PUG HEALTH PROBLEMS
Common health problems can be found if you research any dog breed (as you should before you decide to get one). This shouldn’t put you off getting a Pug but merely make you consider whether these are the sorts of problems you are able and willing to share your life with.
*Remember, just because they are prone to them doesn’t mean they will get them just be vigilant so any problems are treated early.*
Probably the number one potential problem in Pugs is being overweight. Most Pugs will eat till they burst and always “act” hungry even just after supper. Ours have on several occasions nearly had a second meal because they look soooo hungry they couldn’t have possibly been fed. As with children communication between the adults is vital!
Although this is one of the most common problems it is in reality the easiest to remedy and your Pug’s weight should be monitored because of the potential for breathing and bone/joint problems which are much worse in a fat Pug dog. How fair is it to let your Pug (or any dog for that matter) get overweight anyway?
Unless your Pug is a complete and utter thief you are responsible for his figure.
See Pug Grub page for simple, delicious and easy to follow ideas, recipes and books for your ‘podgy Pug’.
Secondary to weight comes Pug Eye Problems. The prominent eyes and nosiness of the Pug make them susceptible to scratches. These must be monitored carefully as they can lead to more serious health issues. An eye injury in Pugs can go from simple scratch to serious Pug eye ulcer in just 24 hours. Be aware and vigilant of your boggled eyed beast!
Our Pug puppy Ziggy had a very serious eye issue resulting from the bedding the dog carrier company put him on for his journey to us. He very nearly lost his eye sight and was even in danger of losing his eye. If we hadn’t taken him straight to the emergency vets when we picked him up it would have been a very different story. Very sad for such a young pug puppy.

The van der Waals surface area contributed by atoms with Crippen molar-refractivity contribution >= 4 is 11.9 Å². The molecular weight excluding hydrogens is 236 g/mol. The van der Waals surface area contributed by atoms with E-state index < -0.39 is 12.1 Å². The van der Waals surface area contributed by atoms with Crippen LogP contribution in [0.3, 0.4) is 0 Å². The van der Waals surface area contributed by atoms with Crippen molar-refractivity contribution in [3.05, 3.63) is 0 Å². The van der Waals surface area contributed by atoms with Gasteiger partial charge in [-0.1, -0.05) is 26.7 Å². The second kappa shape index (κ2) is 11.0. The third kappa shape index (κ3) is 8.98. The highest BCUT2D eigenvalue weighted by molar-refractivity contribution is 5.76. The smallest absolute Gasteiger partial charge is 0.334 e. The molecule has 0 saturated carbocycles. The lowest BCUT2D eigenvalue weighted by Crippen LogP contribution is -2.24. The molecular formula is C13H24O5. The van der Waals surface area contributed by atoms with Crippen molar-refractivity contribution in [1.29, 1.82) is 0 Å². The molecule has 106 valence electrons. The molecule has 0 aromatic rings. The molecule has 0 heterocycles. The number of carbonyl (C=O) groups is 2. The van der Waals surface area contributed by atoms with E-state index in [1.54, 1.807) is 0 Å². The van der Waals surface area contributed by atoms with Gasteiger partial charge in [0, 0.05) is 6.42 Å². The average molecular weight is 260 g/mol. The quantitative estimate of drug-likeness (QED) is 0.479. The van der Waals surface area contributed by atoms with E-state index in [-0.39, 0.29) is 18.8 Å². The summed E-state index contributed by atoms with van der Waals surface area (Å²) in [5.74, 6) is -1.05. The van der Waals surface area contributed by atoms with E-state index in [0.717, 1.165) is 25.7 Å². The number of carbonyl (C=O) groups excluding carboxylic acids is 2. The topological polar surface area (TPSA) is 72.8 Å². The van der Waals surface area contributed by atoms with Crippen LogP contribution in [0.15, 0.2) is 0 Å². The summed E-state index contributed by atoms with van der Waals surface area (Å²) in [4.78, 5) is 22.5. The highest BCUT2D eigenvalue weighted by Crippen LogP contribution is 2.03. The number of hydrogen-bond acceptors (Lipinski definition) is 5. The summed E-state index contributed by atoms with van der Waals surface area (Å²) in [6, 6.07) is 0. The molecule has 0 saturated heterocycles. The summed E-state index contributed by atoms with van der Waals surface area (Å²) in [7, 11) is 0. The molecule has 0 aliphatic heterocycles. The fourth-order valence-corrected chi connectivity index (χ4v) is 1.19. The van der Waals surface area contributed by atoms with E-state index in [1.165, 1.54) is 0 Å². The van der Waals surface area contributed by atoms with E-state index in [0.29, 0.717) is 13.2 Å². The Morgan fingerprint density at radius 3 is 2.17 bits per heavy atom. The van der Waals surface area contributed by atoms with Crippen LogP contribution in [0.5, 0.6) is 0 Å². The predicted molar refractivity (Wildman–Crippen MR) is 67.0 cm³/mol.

If you are having your puppy transported check what bedding they use. Straw and Hay do not mix well with a tiny boggle eyed puppy. See Ziggy’s blog to read about his story and daily life as a well loved Pug of the Gold Coast, Australia.
Ziggy loves digging at the beach but as you can see he gets sand everywhere. We wash his face as soon as we leave the beach and then once home or in the car use a product called Celluvisc which is a lubricant our vet suggested.
Our little chap has also had occasional irritation in his eyes which got gradually worse so by the time he was nearly 3, despite having taken him to numerous vets. His vision was limited due to irritation and a dark sludgy brown pigment covering his eyes (Pigmentary Keratitis). Thankfully we bumped into someone who had taken their pug to a vet who specialises in brachycephalic dog breeds. We made an appointment and he identified immediately that his eyelashes were a little turned in and irritating the surface of his eyes.
A little nip and tuck and he is now a true Gold coaster with his eyes clearing and sight improving. We are very grateful to Kylie and her Pug Audrey for passing on this vets details. www.jacobswellvetsurgery.com.au